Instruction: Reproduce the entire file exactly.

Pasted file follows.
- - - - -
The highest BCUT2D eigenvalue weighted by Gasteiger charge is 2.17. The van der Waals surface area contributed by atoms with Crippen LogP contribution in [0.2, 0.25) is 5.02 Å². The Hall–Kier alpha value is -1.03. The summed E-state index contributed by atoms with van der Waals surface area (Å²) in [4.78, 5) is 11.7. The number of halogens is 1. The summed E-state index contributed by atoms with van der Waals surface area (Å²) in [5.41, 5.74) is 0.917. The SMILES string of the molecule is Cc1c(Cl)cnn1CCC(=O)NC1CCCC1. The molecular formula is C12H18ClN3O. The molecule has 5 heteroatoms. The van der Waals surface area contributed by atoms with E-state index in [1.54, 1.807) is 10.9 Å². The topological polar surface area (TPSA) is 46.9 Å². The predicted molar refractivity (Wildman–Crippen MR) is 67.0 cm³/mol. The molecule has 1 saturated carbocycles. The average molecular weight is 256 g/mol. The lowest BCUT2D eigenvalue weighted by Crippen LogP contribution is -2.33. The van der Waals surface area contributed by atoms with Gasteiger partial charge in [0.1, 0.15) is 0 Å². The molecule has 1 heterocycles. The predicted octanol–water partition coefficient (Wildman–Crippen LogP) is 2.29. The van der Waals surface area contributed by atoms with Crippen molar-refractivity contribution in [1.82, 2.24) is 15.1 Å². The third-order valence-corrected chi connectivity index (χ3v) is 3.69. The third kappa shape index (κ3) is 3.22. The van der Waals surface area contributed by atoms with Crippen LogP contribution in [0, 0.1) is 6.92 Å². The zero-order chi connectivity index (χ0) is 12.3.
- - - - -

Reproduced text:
The highest BCUT2D eigenvalue weighted by Gasteiger charge is 2.17. The van der Waals surface area contributed by atoms with Crippen LogP contribution in [0.2, 0.25) is 5.02 Å². The Hall–Kier alpha value is -1.03. The summed E-state index contributed by atoms with van der Waals surface area (Å²) in [4.78, 5) is 11.7. The number of halogens is 1. The summed E-state index contributed by atoms with van der Waals surface area (Å²) in [5.41, 5.74) is 0.917. The SMILES string of the molecule is Cc1c(Cl)cnn1CCC(=O)NC1CCCC1. The molecular formula is C12H18ClN3O. The molecule has 5 heteroatoms. The van der Waals surface area contributed by atoms with E-state index in [1.54, 1.807) is 10.9 Å². The topological polar surface area (TPSA) is 46.9 Å². The predicted molar refractivity (Wildman–Crippen MR) is 67.0 cm³/mol. The molecule has 1 saturated carbocycles. The average molecular weight is 256 g/mol. The lowest BCUT2D eigenvalue weighted by Crippen LogP contribution is -2.33. The van der Waals surface area contributed by atoms with Gasteiger partial charge in [0.1, 0.15) is 0 Å². The molecule has 1 heterocycles. The predicted octanol–water partition coefficient (Wildman–Crippen LogP) is 2.29. The van der Waals surface area contributed by atoms with Crippen molar-refractivity contribution in [1.82, 2.24) is 15.1 Å². The third-order valence-corrected chi connectivity index (χ3v) is 3.69. The third kappa shape index (κ3) is 3.22. The van der Waals surface area contributed by atoms with Crippen LogP contribution in [0, 0.1) is 6.92 Å². The zero-order chi connectivity index (χ0) is 12.3.